YR Poster_final_web.jpg

WINNER - AWARD OF MERIT: FEMALE FILMMAKERS - BEST SHORTS COMPETITION

NOMINATED - BEST SCORE - KERRY FILM FESTIVAL

In director/choreographer Kitty McNamee's first film, a series of increasingly lush and intimate encounters force two dancers to confront each other and themselves, exploring the expansion of identity beyond solely masculine or feminine.

I’ve choreographed many live projects that evaporate as soon as the curtain comes down; I’ve been longing to create something lasting on film. DP and co-producer Jim Doyle shares my obsession with dancers and their ability to transmit story without the use of words. We decided to capture two dancers who each had a unique expression of both strength and fragility in a very confined space and see what happened! “The Yellow Room” is an opportunity to look beyond gender and catch a glimpse of the beautiful duality that each of us possesses.

Collaboration is key for me and the film provided an opportunity to create with an incredible team –they added a balance and richness to my experience – I think that is transmitted throughout the film.

Current fascinations include human nature, beauty, behavior, personality, duality, feminine/masculine and impulse.

      Kitty McNamee

 

"Everything that irritates us about others can lead us to an understanding of ourselves."                                                                                                                            Carl Jung

 


Kitty McNamee

 

Director | Choreographer | Producer

Los Angeles-based Kitty McNamee is a highly regarded choreographer and director working across media. McNamee earned distinction from Dance Magazine as an artist with “an outsize talent for that most elusive gift, originality.” Kitty began her career as the Artistic Director of Hysterica Dance Co., a consistently prolific and creative collective that redefined dance in Los Angeles. Kitty’s work has been enriched by collaborations with composers, filmmakers, directors, and writers on live performance, TV, and film projects.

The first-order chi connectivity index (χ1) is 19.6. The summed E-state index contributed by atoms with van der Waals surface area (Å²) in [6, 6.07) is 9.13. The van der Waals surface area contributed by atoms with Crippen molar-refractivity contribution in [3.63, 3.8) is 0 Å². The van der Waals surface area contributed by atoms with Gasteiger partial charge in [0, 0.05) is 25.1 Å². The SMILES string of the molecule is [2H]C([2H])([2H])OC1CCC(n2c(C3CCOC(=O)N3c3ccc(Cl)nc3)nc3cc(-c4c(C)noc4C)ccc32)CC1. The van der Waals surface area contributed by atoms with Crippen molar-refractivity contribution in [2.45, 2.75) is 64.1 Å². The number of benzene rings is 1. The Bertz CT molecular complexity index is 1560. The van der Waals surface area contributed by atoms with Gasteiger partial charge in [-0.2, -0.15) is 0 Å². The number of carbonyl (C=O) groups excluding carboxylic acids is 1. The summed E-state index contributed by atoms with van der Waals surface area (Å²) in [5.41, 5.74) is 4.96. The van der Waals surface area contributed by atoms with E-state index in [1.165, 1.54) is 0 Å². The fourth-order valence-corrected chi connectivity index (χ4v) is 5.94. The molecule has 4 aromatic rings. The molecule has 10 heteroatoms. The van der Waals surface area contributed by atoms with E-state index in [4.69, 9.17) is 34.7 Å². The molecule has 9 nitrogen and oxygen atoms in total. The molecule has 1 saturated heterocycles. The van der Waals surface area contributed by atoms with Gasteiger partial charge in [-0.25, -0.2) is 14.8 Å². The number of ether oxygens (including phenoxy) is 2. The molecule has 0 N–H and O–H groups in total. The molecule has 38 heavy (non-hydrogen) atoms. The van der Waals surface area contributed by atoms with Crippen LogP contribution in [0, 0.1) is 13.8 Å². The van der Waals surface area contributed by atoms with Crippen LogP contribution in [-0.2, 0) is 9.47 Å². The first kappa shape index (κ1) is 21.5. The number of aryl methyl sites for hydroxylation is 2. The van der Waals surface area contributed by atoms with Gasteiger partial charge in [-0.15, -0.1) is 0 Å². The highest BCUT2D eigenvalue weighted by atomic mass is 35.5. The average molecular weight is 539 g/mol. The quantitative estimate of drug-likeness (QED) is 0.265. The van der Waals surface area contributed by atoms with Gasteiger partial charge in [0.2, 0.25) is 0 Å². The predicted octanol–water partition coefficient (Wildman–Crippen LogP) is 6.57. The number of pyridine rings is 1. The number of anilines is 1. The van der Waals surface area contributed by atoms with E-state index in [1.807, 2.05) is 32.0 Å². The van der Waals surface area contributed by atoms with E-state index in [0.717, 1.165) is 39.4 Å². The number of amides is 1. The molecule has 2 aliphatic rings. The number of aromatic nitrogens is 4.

Recent work includes LA Opera’s Tales of Hoffman, San Diego Opera’s La Traviata, Target’s “A New Kind of Strong” campaign, Secret Cinema’s groundbreaking live performances with Laura Marling in London, the World Premiere of Colony Collapse commissioned by Oregon Shakespeare Festival and The Fantasticks at Pasadena Playhouse.  

Kitty loves working with actors and is known for her ability to draw out organically nuanced performances. She has created for Paz Vega, Julianne Hough, Margaret Cho, Vanessa Williams, Vittorio Grigolo, Lily Tomlin, Anna Netrebko, Rolando Villazon, the boys of 90210 and the ladies of the L- Word. Kitty has loved getting down and dirty choreographing Beautiful and Twisted, Petals on the Wind and Lizzie Borden for Lifetime. She has created movement for music artists Laura Marling, Belly, Fono, Josh Kelley, Kait Weston, Kinky, Hecuba, Nicole Turley, Henry Wolfe and Ariana Delawari.  

Concert stage work includes RIFT commissioned by Marin Alsop and Cabrillo Festival of Contemporary Music, the creation of the new ballets Traces and Transit for National Choreographer's Initiative and colony for LA Ballet.